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Whales on losing side of wind energy

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Environmentalists want to crack down on the Maine lobster industry in the name of protecting endangered whales, but they turn a blind eye to the greater threat to whales from proposed offshore wind farms. The irony is almost as delicious as the lobster dinners at stake.

Green groups such as the Center for Biological Diversity and Defenders of Wildlife routinely target commercial fishing by claiming that it causes ancillary harm to marine species protected under the Endangered Species Act and other federal laws. This includes the North Atlantic right whale, whose population of only 350 or so migrates up and down the Atlantic Coast and can cross prime lobster territory off New England.

These activists have supported costly additional federal measures that purportedly reduce the risk of whale injuries and deaths from becoming tangled in the ropes attached to lobster traps or getting hit by the boats. And they have thus far prevailed in federal court, though the Maine Lobstermen’s Association, which believes these new requirements are unnecessary and could spell the end for their small operator-dominated industry, is appealing.

The threat is almost entirely speculative. The Maine lobster industry has co-existed with migrating whales for a long time, and actual confirmed instances of harm are exceedingly rare. “The last known entanglement in Maine lobster gear happened more than 17 years ago, and that whale survived. In fact, there has never been a right whale death in Maine lobster gear,” notes Maine Lobstermen’s Association Vice President Dustin Delano.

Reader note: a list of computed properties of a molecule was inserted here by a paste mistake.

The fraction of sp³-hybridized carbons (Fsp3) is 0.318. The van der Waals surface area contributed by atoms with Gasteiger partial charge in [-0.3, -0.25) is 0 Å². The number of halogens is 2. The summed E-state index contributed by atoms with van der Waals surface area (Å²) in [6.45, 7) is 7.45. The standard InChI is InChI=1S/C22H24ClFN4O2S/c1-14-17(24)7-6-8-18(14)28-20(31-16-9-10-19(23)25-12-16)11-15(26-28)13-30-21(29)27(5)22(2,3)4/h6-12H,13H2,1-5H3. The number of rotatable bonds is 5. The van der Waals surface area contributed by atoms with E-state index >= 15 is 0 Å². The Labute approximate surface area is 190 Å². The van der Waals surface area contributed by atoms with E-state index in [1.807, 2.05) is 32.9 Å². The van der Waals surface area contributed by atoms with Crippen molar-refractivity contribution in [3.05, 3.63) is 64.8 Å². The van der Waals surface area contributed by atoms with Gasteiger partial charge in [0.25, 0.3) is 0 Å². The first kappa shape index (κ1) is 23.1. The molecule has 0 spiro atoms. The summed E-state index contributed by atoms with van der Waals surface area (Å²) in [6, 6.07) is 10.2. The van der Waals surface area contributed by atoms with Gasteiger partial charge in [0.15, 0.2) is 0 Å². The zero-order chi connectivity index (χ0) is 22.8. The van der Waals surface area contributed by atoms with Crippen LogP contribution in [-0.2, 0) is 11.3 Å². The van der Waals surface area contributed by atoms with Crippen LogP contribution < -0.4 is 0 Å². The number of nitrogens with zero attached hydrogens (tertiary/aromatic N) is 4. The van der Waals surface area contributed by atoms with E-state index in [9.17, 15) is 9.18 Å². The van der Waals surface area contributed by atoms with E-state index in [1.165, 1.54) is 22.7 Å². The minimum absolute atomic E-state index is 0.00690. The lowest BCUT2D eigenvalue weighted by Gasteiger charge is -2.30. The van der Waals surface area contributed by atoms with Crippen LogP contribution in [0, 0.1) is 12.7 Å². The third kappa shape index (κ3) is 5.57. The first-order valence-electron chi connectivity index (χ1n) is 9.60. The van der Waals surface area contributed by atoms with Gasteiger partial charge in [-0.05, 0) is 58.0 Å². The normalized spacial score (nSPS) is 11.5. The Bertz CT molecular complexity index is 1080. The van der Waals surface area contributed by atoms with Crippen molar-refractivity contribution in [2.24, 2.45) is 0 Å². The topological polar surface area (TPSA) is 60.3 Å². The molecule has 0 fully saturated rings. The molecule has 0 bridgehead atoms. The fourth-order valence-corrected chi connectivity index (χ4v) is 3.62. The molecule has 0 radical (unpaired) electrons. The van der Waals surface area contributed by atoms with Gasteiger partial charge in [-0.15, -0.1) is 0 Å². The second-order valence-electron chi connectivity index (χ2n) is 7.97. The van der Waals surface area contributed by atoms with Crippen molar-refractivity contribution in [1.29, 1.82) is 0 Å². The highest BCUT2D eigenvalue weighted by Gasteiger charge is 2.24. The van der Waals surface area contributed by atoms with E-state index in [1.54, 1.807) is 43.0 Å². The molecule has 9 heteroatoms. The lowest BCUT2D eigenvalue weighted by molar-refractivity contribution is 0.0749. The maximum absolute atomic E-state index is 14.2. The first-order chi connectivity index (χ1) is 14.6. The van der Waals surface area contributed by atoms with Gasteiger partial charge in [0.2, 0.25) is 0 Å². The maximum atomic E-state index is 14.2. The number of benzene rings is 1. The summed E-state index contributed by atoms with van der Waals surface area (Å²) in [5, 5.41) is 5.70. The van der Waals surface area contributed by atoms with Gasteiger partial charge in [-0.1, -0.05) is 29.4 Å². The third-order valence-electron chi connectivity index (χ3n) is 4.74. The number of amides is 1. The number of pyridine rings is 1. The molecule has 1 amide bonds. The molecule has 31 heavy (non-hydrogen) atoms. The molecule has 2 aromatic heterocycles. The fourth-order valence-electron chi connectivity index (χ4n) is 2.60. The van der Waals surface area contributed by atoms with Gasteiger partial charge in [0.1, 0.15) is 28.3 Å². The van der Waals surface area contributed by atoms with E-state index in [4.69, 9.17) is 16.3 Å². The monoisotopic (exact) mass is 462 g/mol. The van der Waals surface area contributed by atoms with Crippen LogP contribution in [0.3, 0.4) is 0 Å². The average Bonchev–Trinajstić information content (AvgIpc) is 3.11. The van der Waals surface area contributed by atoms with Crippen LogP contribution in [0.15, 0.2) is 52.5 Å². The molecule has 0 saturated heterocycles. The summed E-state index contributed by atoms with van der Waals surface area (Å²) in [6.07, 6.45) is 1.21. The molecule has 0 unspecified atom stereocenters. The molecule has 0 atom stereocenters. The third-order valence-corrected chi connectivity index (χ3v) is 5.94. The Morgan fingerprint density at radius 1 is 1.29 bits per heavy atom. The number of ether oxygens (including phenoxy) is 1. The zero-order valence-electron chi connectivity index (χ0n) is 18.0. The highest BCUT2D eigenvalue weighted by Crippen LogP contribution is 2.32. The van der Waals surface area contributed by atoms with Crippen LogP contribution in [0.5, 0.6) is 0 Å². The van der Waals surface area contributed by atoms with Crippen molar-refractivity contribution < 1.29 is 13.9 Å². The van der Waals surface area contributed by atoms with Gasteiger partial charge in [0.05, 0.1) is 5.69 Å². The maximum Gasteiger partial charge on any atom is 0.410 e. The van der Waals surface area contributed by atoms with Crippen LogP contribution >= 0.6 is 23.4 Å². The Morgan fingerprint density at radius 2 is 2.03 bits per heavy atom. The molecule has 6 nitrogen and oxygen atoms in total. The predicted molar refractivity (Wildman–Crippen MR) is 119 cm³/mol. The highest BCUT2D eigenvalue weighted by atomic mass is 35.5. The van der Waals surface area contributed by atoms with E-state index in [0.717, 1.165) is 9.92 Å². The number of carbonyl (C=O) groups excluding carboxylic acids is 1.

Maine law and agreed-upon practices undertaken by lobstermen have a remarkable track record for avoiding problems – be it overfishing or damage to other species – and these practices continue to evolve to address emerging challenges.

While the Maine lobster industry has a solid track record that should dispel any concerns, the same cannot be said of proposals to introduce hundreds and eventually thousands of massive offshore wind turbines. Ten large wind farms have been proposed along the right whale’s migratory path, part of the Biden Administration’s goal of building 30 Gigawatts of offshore wind by 2030. It’s a key component of President’s climate change agenda.

Rather than a few pilot projects from which to gain experience, we are rushing into a massive buildout of offshore wind throughout right whale habitat, the consequences of which we will discover the hard way. And the same environmental groups willing to jeopardize the jobs of thousands of lobstermen for the sake of the whales appear to be far less concerned about this large-scale experiment.

The risks to the whales are real.  Bloomberg News recently obtained an internal document in which a senior federal scientist raised concerns that “[a]dditional noise, vessel traffic and habitat modifications due to offshore wind development will likely cause added stress that could result in additional population consequences to a species that is already experiencing rapid decline.” But don’t expect the Center for Biological Diversity or any of the other anti-lobster litigators to file suit this time, as they do not want to stand in the way of President Biden’s climate crusade.

Given the current low numbers, the North Atlantic right whale may or may not survive into the next century. If it doesn’t, America’s risky experiment in offshore wind, and not lobster fishing, will be the far more likely cause.

Ben Lieberman is a senior fellow at the Competitive Enterprise Institute, a free market-oriented think tank.

 

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